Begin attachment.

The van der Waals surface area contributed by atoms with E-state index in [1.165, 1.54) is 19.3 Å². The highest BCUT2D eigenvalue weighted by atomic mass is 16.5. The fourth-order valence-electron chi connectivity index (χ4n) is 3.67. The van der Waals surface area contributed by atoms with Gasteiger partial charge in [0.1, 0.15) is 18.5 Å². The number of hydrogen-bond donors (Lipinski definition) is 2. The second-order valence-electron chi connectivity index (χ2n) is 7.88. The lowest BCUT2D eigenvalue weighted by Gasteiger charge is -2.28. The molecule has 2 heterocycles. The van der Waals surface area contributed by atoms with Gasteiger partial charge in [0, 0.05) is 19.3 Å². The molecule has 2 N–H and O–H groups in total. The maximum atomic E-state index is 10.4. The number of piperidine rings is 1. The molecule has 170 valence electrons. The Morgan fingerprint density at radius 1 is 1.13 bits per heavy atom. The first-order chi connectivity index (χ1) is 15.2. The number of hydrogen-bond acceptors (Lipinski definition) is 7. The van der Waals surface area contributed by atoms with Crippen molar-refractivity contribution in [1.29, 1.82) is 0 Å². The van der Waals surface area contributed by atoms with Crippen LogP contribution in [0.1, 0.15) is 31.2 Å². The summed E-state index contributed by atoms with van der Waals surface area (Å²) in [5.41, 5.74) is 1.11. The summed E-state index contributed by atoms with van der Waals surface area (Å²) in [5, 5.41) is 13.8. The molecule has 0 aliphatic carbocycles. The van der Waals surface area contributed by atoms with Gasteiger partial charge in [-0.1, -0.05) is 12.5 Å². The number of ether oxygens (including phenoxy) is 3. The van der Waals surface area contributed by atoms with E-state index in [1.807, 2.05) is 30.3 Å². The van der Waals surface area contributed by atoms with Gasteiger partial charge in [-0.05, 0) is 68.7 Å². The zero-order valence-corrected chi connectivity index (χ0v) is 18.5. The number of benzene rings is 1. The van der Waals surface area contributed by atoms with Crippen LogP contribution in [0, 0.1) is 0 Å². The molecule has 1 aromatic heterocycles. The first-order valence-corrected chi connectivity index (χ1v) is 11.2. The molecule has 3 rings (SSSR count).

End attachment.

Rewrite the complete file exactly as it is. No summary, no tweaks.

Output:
The van der Waals surface area contributed by atoms with E-state index in [1.165, 1.54) is 19.3 Å². The highest BCUT2D eigenvalue weighted by atomic mass is 16.5. The fourth-order valence-electron chi connectivity index (χ4n) is 3.67. The van der Waals surface area contributed by atoms with Gasteiger partial charge in [0.1, 0.15) is 18.5 Å². The number of hydrogen-bond donors (Lipinski definition) is 2. The second-order valence-electron chi connectivity index (χ2n) is 7.88. The lowest BCUT2D eigenvalue weighted by Gasteiger charge is -2.28. The molecule has 2 heterocycles. The van der Waals surface area contributed by atoms with Gasteiger partial charge in [0, 0.05) is 19.3 Å². The molecule has 2 N–H and O–H groups in total. The maximum atomic E-state index is 10.4. The number of piperidine rings is 1. The molecule has 170 valence electrons. The Morgan fingerprint density at radius 1 is 1.13 bits per heavy atom. The first-order chi connectivity index (χ1) is 15.2. The number of hydrogen-bond acceptors (Lipinski definition) is 7. The van der Waals surface area contributed by atoms with Crippen molar-refractivity contribution in [1.29, 1.82) is 0 Å². The van der Waals surface area contributed by atoms with Crippen LogP contribution in [0.1, 0.15) is 31.2 Å². The summed E-state index contributed by atoms with van der Waals surface area (Å²) in [5.41, 5.74) is 1.11. The summed E-state index contributed by atoms with van der Waals surface area (Å²) in [5, 5.41) is 13.8. The molecule has 0 aliphatic carbocycles. The van der Waals surface area contributed by atoms with Gasteiger partial charge in [-0.1, -0.05) is 12.5 Å². The number of ether oxygens (including phenoxy) is 3. The van der Waals surface area contributed by atoms with E-state index in [1.807, 2.05) is 30.3 Å². The van der Waals surface area contributed by atoms with Gasteiger partial charge in [-0.05, 0) is 68.7 Å². The zero-order valence-corrected chi connectivity index (χ0v) is 18.5. The number of benzene rings is 1. The van der Waals surface area contributed by atoms with Crippen LogP contribution in [0, 0.1) is 0 Å². The molecule has 1 aromatic heterocycles. The first-order valence-corrected chi connectivity index (χ1v) is 11.2. The molecule has 3 rings (SSSR count).